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Cybersecurity in cars: Automakers, suppliers grapple with new regulation | #hacking | #cybersecurity | #infosec | #comptia | #pentest | #ransomware

Although the U.S. is not technically subject to the regulations, domestic automakers and suppliers must adopt them to do business in most of Europe starting July 2024. It doesn’t make financial sense for the companies to produce vehicles with different standards, so they are likely to adopt the regulations across their product lineup, experts told Automotive News. Companies in China will likely do the same.

Argus surveyed 200 senior executives, including 100 from companies making fewer than 10,000 vehicles annually and 100 at automotive suppliers with up to 25,000 employees.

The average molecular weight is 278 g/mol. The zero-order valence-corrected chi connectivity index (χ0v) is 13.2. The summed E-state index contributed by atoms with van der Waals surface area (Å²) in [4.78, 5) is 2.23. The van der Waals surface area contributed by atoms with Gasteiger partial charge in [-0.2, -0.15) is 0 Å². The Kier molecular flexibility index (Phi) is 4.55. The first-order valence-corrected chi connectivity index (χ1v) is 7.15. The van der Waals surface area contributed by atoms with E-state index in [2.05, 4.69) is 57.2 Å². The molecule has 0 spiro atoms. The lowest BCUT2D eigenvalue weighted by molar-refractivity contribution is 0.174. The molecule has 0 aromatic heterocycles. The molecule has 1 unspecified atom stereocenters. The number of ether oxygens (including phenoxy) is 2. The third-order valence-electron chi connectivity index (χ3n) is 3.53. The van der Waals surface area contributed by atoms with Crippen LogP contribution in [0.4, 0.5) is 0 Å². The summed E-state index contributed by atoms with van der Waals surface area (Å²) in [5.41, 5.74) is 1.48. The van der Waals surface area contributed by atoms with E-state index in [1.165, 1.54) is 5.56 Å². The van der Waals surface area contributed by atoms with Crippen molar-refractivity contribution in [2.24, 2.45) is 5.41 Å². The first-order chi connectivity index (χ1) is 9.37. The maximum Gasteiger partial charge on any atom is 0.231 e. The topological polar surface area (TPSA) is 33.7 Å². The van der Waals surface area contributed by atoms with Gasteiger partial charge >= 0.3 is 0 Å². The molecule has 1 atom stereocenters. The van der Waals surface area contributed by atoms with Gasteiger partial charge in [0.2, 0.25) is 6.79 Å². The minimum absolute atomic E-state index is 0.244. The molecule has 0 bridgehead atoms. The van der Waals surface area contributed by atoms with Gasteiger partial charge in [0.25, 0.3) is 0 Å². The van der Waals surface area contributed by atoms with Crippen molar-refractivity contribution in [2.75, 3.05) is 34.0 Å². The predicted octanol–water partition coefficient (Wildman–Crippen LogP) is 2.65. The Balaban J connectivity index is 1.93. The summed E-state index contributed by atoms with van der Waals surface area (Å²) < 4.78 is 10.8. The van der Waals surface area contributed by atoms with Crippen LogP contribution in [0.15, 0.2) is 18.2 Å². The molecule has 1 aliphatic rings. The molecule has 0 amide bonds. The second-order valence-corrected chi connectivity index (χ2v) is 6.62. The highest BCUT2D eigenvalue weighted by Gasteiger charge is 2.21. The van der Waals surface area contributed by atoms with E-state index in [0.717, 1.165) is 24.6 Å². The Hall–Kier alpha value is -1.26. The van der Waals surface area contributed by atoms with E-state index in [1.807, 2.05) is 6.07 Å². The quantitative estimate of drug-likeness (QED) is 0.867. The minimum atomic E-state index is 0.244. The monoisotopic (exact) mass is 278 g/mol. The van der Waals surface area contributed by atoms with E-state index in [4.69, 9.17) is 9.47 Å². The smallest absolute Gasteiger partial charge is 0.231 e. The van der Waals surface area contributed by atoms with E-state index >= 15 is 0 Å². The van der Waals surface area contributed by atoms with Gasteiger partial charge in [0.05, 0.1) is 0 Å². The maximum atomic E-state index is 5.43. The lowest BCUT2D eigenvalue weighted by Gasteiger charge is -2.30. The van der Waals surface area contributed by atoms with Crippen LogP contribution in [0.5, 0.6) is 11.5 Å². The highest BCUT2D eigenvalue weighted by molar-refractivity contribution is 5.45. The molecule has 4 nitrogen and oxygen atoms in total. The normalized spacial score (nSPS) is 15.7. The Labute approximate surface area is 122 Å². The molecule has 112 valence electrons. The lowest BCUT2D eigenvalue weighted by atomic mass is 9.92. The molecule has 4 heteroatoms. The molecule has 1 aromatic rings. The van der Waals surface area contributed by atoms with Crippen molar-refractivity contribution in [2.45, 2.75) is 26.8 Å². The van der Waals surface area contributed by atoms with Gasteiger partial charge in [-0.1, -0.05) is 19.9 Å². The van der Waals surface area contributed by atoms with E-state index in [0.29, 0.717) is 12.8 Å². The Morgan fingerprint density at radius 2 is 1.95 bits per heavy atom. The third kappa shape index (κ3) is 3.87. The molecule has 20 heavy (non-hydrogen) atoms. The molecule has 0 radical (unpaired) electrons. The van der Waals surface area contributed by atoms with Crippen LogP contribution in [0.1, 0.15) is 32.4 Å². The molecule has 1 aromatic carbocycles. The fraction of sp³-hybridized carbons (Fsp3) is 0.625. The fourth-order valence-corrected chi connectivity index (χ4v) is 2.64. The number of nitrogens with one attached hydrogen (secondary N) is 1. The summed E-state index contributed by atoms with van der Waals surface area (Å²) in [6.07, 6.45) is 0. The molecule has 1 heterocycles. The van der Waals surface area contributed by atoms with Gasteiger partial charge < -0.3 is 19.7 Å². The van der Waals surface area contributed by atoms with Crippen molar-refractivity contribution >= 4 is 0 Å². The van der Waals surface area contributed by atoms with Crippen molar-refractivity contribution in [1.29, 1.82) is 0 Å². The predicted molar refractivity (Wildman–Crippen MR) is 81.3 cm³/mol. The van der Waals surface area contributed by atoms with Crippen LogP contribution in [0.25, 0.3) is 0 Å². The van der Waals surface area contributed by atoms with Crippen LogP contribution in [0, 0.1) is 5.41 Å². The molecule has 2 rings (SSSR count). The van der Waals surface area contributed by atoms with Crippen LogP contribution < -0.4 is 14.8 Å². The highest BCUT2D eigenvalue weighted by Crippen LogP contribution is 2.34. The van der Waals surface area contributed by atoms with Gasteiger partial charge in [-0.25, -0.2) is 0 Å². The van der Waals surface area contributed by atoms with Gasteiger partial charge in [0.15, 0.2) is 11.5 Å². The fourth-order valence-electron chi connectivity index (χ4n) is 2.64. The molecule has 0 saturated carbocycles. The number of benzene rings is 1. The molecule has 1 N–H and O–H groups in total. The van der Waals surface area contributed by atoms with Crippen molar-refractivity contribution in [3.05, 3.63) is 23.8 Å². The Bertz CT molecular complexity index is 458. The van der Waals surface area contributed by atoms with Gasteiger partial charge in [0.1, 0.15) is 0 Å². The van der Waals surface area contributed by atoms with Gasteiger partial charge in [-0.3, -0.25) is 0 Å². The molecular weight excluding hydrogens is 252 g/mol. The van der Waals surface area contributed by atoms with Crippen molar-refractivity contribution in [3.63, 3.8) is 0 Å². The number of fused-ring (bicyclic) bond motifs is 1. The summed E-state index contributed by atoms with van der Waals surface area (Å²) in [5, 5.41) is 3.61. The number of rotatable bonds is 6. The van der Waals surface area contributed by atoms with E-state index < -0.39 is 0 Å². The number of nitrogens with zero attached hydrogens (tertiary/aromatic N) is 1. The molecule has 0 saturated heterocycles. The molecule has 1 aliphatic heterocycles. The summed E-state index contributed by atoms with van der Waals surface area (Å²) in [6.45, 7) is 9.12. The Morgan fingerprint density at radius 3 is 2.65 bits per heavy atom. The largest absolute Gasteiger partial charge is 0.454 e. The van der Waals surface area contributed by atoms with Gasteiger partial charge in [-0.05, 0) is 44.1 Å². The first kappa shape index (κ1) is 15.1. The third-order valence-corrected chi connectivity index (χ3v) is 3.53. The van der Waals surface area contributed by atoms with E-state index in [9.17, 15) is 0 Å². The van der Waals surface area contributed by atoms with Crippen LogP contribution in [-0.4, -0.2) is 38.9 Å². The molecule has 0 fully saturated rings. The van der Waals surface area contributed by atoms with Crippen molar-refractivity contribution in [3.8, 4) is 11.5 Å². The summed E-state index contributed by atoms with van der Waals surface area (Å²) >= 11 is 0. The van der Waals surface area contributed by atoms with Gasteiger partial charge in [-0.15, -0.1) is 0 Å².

The executives who reside in the U.S., Canada, Western Europe, United Kingdom, Turkey, Japan and Korea work directly or indirectly in cybersecurity, security, safety, compliance, regulation, engineering, homologation, quality and testing.

Argus surveyed small electric vehicle automakers because their architecture is more heavily software based compared with the internal combustion engine models from the legacy brands, Rachel Pekin, Argus’ vice president for marketing and strategic alliances, told Automotive News.


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